All about the different ISAs available

An ISA is a tax free savings account with an annual contribution limit currently at £15,240 per person during each tax year. Broadly speaking ISAs are divided into two camps, cash ISAs and stocks and shares ISAs and you are not restricted other than the annual allowance and how you apportion the money.

Tuesday, 15th March 2016, 1:49 pm
Updated Tuesday, 15th March 2016, 1:51 pm

For example, you can choose one provider for a cash ISA payment of £10,240 with the remaining £5,000 going to a different company which provides advice on stocks and shares ISAs.

Cash ISAs are similar to savings accounts but the interest you earn is tax free and, like savings accounts, they come in many shapes and forms, from tying your money up on a fixed rate for five years to having instant access to it.

A stocks and shares ISA differs from the cash ISA in that it has risk attached to it as the value of the investment can decline. However, there are many different types of these ISAs with different risk profiles attached to them. For example, government and corporate bonds are IOUs issued by governments and companies which typically pay a fixed rate of interest over an agreed term, you then receive the sum back that you originally invested. The other areas you can invest into with an ISA are property, including residential and commercial, with the main body of stocks and shares ISAs being invested into shares.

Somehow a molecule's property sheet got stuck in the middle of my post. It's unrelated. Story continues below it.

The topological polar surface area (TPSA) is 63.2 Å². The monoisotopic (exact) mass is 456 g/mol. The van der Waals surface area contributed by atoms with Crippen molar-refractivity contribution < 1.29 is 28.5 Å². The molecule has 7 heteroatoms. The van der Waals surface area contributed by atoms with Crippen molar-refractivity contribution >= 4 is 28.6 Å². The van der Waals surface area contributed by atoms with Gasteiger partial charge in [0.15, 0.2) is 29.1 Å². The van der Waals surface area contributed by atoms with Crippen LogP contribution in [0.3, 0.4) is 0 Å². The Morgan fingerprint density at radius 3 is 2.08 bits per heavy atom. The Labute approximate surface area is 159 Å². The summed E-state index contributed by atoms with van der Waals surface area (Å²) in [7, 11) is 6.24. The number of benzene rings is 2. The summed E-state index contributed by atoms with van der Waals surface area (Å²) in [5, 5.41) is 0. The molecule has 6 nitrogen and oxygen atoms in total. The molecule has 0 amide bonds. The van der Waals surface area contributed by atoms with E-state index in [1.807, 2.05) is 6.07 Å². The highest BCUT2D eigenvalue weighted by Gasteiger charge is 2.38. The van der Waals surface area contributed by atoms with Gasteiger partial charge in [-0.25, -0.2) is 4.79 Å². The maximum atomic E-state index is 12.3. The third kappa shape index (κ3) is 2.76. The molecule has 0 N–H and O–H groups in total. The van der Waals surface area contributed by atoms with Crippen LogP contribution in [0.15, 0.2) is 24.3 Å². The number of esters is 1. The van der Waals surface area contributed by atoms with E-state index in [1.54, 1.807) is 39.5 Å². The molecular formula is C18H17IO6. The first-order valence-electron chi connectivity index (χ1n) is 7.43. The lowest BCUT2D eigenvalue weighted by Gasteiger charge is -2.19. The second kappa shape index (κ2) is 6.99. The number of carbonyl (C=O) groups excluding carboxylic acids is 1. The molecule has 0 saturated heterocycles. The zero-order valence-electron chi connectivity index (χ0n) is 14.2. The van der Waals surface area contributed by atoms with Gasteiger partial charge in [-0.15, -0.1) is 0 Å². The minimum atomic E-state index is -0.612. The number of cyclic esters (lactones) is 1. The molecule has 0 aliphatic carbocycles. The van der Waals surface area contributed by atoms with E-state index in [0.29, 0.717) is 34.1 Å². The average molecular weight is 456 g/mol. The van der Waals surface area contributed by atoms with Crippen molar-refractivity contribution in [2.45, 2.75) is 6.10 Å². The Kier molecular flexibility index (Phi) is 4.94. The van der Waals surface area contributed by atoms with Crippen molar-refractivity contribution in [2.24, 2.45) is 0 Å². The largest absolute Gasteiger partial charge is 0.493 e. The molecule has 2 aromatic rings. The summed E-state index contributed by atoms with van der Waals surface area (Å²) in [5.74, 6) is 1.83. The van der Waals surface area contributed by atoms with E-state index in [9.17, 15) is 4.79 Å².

Again there is a whole range of risk you can buy into from investing into large companies which typically occupy the FTSE 100, such as BT to micro sized companies that occupy the AIM market such as ASOS.

Also you can invest into overseas shares to add further diversification to a portfolio. To minimise risk you normally buy into a basket of investments and can choose the type of risk you are comfortable with in this area. Improvements to ISAs have included an improved allowance and the ability of married couples to pass ISA portfolios to each other on death, and cash ISAs have been granted the flexibility to withdraw and replace ISA funds within the same tax year.

Recent developments in the ISA market have involved peer-to-peer lending being approved as ISAs, with savers being matched up with people or businesses whch want to borrow money. This will hopefully allow investors to get a better return then cash based accounts.